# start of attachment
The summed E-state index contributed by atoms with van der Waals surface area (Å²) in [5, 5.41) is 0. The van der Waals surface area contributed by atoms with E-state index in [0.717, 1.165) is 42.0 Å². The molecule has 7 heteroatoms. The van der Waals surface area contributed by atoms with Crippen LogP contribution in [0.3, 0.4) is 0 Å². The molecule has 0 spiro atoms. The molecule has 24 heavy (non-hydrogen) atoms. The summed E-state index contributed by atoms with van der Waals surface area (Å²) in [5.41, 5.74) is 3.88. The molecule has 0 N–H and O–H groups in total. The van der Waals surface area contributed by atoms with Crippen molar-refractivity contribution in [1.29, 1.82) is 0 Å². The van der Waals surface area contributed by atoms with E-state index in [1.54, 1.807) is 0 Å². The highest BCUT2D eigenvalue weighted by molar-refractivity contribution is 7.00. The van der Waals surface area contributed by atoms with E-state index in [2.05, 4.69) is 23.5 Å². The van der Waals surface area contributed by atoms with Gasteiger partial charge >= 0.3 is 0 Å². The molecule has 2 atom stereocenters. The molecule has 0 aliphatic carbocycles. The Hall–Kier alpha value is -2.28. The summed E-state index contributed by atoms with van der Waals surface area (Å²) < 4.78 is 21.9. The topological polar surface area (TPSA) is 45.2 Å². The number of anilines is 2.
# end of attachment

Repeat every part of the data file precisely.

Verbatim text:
The summed E-state index contributed by atoms with van der Waals surface area (Å²) in [5, 5.41) is 0. The van der Waals surface area contributed by atoms with E-state index in [0.717, 1.165) is 42.0 Å². The molecule has 7 heteroatoms. The van der Waals surface area contributed by atoms with Crippen LogP contribution in [0.3, 0.4) is 0 Å². The molecule has 0 spiro atoms. The molecule has 24 heavy (non-hydrogen) atoms. The summed E-state index contributed by atoms with van der Waals surface area (Å²) in [5.41, 5.74) is 3.88. The molecule has 0 N–H and O–H groups in total. The van der Waals surface area contributed by atoms with Crippen molar-refractivity contribution in [1.29, 1.82) is 0 Å². The van der Waals surface area contributed by atoms with E-state index in [1.54, 1.807) is 0 Å². The highest BCUT2D eigenvalue weighted by molar-refractivity contribution is 7.00. The van der Waals surface area contributed by atoms with E-state index in [2.05, 4.69) is 23.5 Å². The van der Waals surface area contributed by atoms with Gasteiger partial charge >= 0.3 is 0 Å². The molecule has 2 atom stereocenters. The molecule has 0 aliphatic carbocycles. The Hall–Kier alpha value is -2.28. The summed E-state index contributed by atoms with van der Waals surface area (Å²) < 4.78 is 21.9. The topological polar surface area (TPSA) is 45.2 Å². The number of anilines is 2.